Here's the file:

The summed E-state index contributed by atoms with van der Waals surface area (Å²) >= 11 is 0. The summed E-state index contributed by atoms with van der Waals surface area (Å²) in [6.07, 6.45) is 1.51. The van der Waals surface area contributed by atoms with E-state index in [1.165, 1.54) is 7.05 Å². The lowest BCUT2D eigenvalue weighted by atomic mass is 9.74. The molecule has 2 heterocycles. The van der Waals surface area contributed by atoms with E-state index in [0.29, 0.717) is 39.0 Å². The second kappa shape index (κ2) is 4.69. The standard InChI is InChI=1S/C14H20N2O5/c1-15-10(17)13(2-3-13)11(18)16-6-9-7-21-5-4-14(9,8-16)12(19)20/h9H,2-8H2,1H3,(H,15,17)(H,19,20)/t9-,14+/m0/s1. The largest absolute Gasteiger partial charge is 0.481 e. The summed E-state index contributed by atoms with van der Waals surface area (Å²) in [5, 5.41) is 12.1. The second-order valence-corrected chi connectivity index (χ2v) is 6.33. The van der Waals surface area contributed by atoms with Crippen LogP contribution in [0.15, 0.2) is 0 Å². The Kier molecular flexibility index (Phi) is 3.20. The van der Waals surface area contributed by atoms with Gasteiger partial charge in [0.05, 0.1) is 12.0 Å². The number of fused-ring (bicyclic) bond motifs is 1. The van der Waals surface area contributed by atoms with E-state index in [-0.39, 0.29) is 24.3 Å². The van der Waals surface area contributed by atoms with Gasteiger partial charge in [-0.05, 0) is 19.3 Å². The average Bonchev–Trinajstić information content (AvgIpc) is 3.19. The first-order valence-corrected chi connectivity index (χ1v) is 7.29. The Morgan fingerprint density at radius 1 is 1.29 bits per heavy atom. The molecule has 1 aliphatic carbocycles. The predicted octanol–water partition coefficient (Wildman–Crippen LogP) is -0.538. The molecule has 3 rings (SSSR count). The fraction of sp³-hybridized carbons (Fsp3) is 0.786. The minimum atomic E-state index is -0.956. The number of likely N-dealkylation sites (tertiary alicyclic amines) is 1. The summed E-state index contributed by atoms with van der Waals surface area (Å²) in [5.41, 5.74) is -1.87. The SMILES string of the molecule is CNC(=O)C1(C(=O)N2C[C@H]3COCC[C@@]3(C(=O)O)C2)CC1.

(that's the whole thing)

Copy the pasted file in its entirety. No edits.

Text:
The summed E-state index contributed by atoms with van der Waals surface area (Å²) >= 11 is 0. The summed E-state index contributed by atoms with van der Waals surface area (Å²) in [6.07, 6.45) is 1.51. The van der Waals surface area contributed by atoms with E-state index in [1.165, 1.54) is 7.05 Å². The lowest BCUT2D eigenvalue weighted by atomic mass is 9.74. The molecule has 2 heterocycles. The van der Waals surface area contributed by atoms with E-state index in [0.29, 0.717) is 39.0 Å². The second kappa shape index (κ2) is 4.69. The standard InChI is InChI=1S/C14H20N2O5/c1-15-10(17)13(2-3-13)11(18)16-6-9-7-21-5-4-14(9,8-16)12(19)20/h9H,2-8H2,1H3,(H,15,17)(H,19,20)/t9-,14+/m0/s1. The largest absolute Gasteiger partial charge is 0.481 e. The summed E-state index contributed by atoms with van der Waals surface area (Å²) in [5, 5.41) is 12.1. The second-order valence-corrected chi connectivity index (χ2v) is 6.33. The van der Waals surface area contributed by atoms with Crippen LogP contribution in [0.15, 0.2) is 0 Å². The Kier molecular flexibility index (Phi) is 3.20. The van der Waals surface area contributed by atoms with Gasteiger partial charge in [0.05, 0.1) is 12.0 Å². The number of fused-ring (bicyclic) bond motifs is 1. The van der Waals surface area contributed by atoms with E-state index in [-0.39, 0.29) is 24.3 Å². The van der Waals surface area contributed by atoms with Gasteiger partial charge in [-0.05, 0) is 19.3 Å². The average Bonchev–Trinajstić information content (AvgIpc) is 3.19. The first-order valence-corrected chi connectivity index (χ1v) is 7.29. The Morgan fingerprint density at radius 1 is 1.29 bits per heavy atom. The molecule has 1 aliphatic carbocycles. The predicted octanol–water partition coefficient (Wildman–Crippen LogP) is -0.538. The molecule has 3 rings (SSSR count). The fraction of sp³-hybridized carbons (Fsp3) is 0.786. The minimum atomic E-state index is -0.956. The number of likely N-dealkylation sites (tertiary alicyclic amines) is 1. The summed E-state index contributed by atoms with van der Waals surface area (Å²) in [5.41, 5.74) is -1.87. The SMILES string of the molecule is CNC(=O)C1(C(=O)N2C[C@H]3COCC[C@@]3(C(=O)O)C2)CC1.